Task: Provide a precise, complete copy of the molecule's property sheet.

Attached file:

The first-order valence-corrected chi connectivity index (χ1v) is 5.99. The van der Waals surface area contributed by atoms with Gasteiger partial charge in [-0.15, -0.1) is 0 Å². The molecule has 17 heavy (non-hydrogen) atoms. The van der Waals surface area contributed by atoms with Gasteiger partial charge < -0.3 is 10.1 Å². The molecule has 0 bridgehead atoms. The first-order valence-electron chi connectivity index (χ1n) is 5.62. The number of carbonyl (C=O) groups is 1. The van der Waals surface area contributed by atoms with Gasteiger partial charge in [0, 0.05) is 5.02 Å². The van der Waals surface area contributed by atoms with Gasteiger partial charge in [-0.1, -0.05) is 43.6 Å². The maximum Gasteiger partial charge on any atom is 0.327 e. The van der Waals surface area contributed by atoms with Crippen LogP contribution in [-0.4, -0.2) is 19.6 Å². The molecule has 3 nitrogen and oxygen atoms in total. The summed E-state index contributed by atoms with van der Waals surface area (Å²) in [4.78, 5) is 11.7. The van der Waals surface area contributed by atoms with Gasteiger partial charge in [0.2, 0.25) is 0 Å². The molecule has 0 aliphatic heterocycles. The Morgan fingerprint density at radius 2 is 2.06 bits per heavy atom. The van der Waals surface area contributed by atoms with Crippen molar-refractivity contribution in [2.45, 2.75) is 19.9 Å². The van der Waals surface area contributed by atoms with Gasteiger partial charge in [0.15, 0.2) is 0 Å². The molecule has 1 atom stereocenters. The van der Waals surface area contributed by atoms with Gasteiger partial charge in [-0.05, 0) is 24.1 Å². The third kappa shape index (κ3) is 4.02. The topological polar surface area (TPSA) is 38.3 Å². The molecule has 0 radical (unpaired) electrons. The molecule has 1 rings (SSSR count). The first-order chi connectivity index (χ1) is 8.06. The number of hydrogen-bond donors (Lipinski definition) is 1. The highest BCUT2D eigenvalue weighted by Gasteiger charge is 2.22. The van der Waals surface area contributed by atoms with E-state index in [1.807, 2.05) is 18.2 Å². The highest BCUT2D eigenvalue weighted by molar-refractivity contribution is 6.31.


The first-order valence-corrected chi connectivity index (χ1v) is 5.99. The van der Waals surface area contributed by atoms with Gasteiger partial charge in [-0.15, -0.1) is 0 Å². The molecule has 17 heavy (non-hydrogen) atoms. The van der Waals surface area contributed by atoms with Gasteiger partial charge < -0.3 is 10.1 Å². The molecule has 0 bridgehead atoms. The first-order valence-electron chi connectivity index (χ1n) is 5.62. The number of carbonyl (C=O) groups is 1. The van der Waals surface area contributed by atoms with Gasteiger partial charge in [0, 0.05) is 5.02 Å². The van der Waals surface area contributed by atoms with Gasteiger partial charge in [-0.1, -0.05) is 43.6 Å². The maximum Gasteiger partial charge on any atom is 0.327 e. The van der Waals surface area contributed by atoms with Crippen LogP contribution in [-0.4, -0.2) is 19.6 Å². The molecule has 3 nitrogen and oxygen atoms in total. The summed E-state index contributed by atoms with van der Waals surface area (Å²) in [4.78, 5) is 11.7. The van der Waals surface area contributed by atoms with Gasteiger partial charge in [0.2, 0.25) is 0 Å². The molecule has 0 aliphatic heterocycles. The Morgan fingerprint density at radius 2 is 2.06 bits per heavy atom. The van der Waals surface area contributed by atoms with Crippen molar-refractivity contribution in [2.45, 2.75) is 19.9 Å². The van der Waals surface area contributed by atoms with Gasteiger partial charge in [0.15, 0.2) is 0 Å². The molecule has 1 atom stereocenters. The van der Waals surface area contributed by atoms with Gasteiger partial charge in [-0.05, 0) is 24.1 Å². The third kappa shape index (κ3) is 4.02. The topological polar surface area (TPSA) is 38.3 Å². The molecule has 0 radical (unpaired) electrons. The molecule has 1 rings (SSSR count). The first-order chi connectivity index (χ1) is 8.06. The number of hydrogen-bond donors (Lipinski definition) is 1. The highest BCUT2D eigenvalue weighted by Gasteiger charge is 2.22. The van der Waals surface area contributed by atoms with E-state index in [1.807, 2.05) is 18.2 Å². The highest BCUT2D eigenvalue weighted by molar-refractivity contribution is 6.31.